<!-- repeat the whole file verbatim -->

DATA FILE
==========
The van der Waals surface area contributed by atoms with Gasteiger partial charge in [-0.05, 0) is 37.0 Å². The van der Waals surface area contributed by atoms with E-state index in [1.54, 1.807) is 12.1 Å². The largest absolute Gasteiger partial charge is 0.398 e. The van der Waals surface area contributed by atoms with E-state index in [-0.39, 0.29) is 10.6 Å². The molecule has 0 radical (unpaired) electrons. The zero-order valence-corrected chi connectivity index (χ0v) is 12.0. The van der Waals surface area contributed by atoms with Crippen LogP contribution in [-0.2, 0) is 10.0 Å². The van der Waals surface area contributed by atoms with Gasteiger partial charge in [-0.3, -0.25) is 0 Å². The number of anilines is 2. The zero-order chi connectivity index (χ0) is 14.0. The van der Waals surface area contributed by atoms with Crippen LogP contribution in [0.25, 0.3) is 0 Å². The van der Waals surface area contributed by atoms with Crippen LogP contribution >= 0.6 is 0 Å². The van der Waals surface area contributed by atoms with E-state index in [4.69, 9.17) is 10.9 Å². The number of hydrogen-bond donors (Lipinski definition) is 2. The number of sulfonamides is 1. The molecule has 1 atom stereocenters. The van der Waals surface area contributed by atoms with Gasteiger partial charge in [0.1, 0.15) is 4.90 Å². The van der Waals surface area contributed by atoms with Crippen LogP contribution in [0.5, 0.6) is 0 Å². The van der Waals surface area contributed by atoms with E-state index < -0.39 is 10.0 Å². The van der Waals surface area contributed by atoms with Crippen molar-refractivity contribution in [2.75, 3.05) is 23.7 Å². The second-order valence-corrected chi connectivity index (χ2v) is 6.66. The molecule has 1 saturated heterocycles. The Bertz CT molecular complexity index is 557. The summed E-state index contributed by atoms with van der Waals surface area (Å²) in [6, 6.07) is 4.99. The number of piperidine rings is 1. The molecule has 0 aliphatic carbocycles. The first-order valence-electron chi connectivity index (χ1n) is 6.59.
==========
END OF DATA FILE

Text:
The van der Waals surface area contributed by atoms with Gasteiger partial charge in [-0.05, 0) is 37.0 Å². The van der Waals surface area contributed by atoms with E-state index in [1.54, 1.807) is 12.1 Å². The largest absolute Gasteiger partial charge is 0.398 e. The van der Waals surface area contributed by atoms with E-state index in [-0.39, 0.29) is 10.6 Å². The molecule has 0 radical (unpaired) electrons. The zero-order valence-corrected chi connectivity index (χ0v) is 12.0. The van der Waals surface area contributed by atoms with Crippen LogP contribution in [-0.2, 0) is 10.0 Å². The van der Waals surface area contributed by atoms with Gasteiger partial charge in [-0.3, -0.25) is 0 Å². The number of anilines is 2. The zero-order chi connectivity index (χ0) is 14.0. The van der Waals surface area contributed by atoms with Crippen LogP contribution in [0.25, 0.3) is 0 Å². The van der Waals surface area contributed by atoms with Crippen LogP contribution >= 0.6 is 0 Å². The van der Waals surface area contributed by atoms with E-state index in [4.69, 9.17) is 10.9 Å². The number of hydrogen-bond donors (Lipinski definition) is 2. The number of sulfonamides is 1. The molecule has 1 atom stereocenters. The van der Waals surface area contributed by atoms with Gasteiger partial charge in [0.1, 0.15) is 4.90 Å². The van der Waals surface area contributed by atoms with Crippen LogP contribution in [0.5, 0.6) is 0 Å². The van der Waals surface area contributed by atoms with E-state index < -0.39 is 10.0 Å². The van der Waals surface area contributed by atoms with Crippen molar-refractivity contribution in [2.75, 3.05) is 23.7 Å². The second-order valence-corrected chi connectivity index (χ2v) is 6.66. The molecule has 1 saturated heterocycles. The Bertz CT molecular complexity index is 557. The summed E-state index contributed by atoms with van der Waals surface area (Å²) in [6, 6.07) is 4.99. The number of piperidine rings is 1. The molecule has 0 aliphatic carbocycles. The first-order valence-electron chi connectivity index (χ1n) is 6.59.